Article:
University of Illinois Extension

Preparing Your Trees for Winter

This drought ravaged summer was extremely hard on our trees, said Candice Miller, U of I horticulture educator.

“Trees have been suffering all summer long from drought stress and extreme heat. As a result, it’s particularly important this year that we prepare trees for winter by utilizing a couple of different methods,” said Miller.

Evergreens in particular should be a large concern. The problem facing evergreens is desiccation, or drying out from the wind or sun. It’s going to be most important that evergreens are well watered up until the ground freezes.

“Since evergreens do not drop their leaves like deciduous trees, they are still living and breathing throughout the winter and need to be able to uptake water as a result,” Miller said.

Shrubs in very exposed sites may benefit from additional watering and protection as well. Several options for protection include loosely wrapping with burlap, putting up a snow fence or other type of windbreak, or using commercially available anti-transpirants, which are wax-like materials sprayed on plants late in the fall to help prevent drying out. These work especially well on broadleaf evergreens which tend to suffer greatly from desiccation some years.

“Another winter problem plaguing trees is sunscald,” noted Miller. “Sunscald occurs when sunlight heats up the south and southwest side of deciduous tree trunks. This causes cells to come out of dormancy and become active. After sunset or as weather changes, temperatures may drop below freezing. This temperature drop kills active cells and conductive tissue causing injury that may appear later as sunken and discolored bark. Frost cracking can also occur as a result of this warming and freezing of the trunk.”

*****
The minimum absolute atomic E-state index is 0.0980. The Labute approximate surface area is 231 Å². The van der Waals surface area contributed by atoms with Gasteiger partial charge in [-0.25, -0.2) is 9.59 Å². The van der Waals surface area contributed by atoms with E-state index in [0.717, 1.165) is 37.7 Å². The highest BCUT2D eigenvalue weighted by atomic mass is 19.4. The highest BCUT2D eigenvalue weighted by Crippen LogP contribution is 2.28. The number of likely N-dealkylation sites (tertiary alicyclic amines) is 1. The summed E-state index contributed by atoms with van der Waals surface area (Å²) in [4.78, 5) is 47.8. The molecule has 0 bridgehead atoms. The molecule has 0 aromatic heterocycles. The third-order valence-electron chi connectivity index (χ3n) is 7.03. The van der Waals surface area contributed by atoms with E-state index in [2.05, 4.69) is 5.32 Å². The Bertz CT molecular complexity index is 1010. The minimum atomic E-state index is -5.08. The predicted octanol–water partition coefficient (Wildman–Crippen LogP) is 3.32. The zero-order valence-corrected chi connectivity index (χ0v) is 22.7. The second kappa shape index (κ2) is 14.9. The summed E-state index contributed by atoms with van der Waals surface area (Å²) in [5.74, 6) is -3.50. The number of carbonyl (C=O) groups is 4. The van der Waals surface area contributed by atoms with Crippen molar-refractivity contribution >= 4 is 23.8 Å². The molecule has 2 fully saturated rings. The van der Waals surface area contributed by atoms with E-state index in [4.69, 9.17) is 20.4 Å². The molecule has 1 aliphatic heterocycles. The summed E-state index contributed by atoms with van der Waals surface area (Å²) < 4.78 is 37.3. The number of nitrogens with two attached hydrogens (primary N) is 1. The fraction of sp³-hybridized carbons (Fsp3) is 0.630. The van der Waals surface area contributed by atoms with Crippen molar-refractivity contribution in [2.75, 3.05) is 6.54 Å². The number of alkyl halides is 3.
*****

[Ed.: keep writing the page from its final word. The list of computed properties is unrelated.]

Sunscald can be managed by using commercial tree wraps which are made of crepe paper and help to insulate the bark. In late October or early November, wrap trunks upward from the base of the tree to a point just above the lowest branches. This is typically done on younger trees until they are able to develop thicker bark to serve as protection. These trunk guards should be of a light color so that they can reflect sunlight during winter thereby reducing the temperature on the bark. Be sure to remove tree wrap and tape the following April to avoid girdling and possible insect damage.

“Winter feeding of rabbits and voles may also be of concern,” she noted. “Putting up a barrier, such as chicken wire or hardware cloth, is really the easiest and best defense for trees. Put a fence around shrubs and put a loose cylinder of hardware cloth around the trunk base of younger trees susceptible to vole or rabbit gnawing. Removing excess vegetation and debris near plants will also help reduce cover, especially for voles.

“Preparing your trees for winter may be a small additional amount of work, but the payoff of having a healthy tree next spring is definitely worth it.”